The first episode was posted in September 2007. The blog post announcing it may be seen here.

Q: Where does the name "Dr. Sparkle" come from?

A: It's rather silly story. It was inspired by a goth club in San Francisco called Dark Sparkle.  For clarification purposes: I myself am not a member of the leather and latex brigade, but I know people who are.  I have attended various Goth-themed events, including a Goth wedding and Goth day at Disneyland. The confused looks on so many tourists' faces made the Disneyland thing worthwhile.  Anyway... I had a theory that many great '70s rock bands had the word "Doctor" in their names. Dr. Hook, Dr. John, Dr. Feelgood, Dr. Strangely Strange, Doctors of Madness, and of course, Dr. Teeth.  Thus, Dr. Sparkle seemed like the best possible name for a really awesome glam-boogie band from the 1970s.  Since I would never be starting up a glam-boogie band, I hijacked the name for this project.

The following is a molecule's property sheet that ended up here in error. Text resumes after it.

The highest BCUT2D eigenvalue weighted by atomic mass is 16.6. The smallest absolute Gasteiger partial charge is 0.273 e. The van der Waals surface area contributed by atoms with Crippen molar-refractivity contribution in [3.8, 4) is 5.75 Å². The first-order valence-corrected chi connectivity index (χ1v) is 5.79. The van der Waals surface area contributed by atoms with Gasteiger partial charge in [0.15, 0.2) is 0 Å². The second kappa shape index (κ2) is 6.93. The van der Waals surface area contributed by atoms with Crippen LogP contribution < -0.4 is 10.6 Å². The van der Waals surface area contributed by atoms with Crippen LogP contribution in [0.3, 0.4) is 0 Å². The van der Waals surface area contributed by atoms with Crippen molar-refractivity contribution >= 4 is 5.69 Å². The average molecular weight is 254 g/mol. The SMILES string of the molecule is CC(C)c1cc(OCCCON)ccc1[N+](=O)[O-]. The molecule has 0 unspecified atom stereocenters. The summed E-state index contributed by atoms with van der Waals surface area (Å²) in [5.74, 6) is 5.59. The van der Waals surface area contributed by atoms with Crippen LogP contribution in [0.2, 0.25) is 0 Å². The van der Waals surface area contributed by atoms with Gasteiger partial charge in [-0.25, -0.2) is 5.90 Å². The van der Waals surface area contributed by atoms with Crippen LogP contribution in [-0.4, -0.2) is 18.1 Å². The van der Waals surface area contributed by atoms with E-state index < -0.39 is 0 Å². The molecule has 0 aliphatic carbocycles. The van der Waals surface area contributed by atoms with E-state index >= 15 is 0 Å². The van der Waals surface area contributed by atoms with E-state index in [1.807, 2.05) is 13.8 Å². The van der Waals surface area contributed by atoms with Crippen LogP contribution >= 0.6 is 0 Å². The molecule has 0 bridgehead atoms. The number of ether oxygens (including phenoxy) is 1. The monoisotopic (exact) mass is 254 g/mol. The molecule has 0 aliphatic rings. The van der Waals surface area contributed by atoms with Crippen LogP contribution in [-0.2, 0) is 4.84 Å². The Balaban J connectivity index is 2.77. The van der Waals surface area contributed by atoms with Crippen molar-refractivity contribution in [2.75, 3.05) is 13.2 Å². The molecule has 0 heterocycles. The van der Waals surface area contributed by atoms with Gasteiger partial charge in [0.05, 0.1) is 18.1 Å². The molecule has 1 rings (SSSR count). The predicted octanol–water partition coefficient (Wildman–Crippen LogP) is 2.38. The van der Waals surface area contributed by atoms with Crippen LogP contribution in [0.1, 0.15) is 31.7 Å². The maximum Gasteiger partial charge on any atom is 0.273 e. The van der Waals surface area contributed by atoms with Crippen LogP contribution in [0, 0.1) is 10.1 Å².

Q: Where are Episodes 1, 2, etc? Why are the episodes in a weird order?

A: Folks who found Chrontendo via Youtube might not be aware that it is also hosted on The full list of all Chrontendo episodes, is available here. When I first started Chrontendo, Youtube had a ten minute limit on video length. Archive had no such limits, so Chrontendo episodes were hosted exclusively on Archive until Youtube allowed longer videos. The first full length episode posted to Youtube was Chronsega 6 in February 2011. Chrontendo 36 followed shortly.

Archive doesn't organize the videos well, so if you are looking for a particular episode, use the ol' control-F. Episode 1 is here. I am uploading all episodes, bit by bit, on Youtube in reverse order. There will be nicely organized playlists eventually.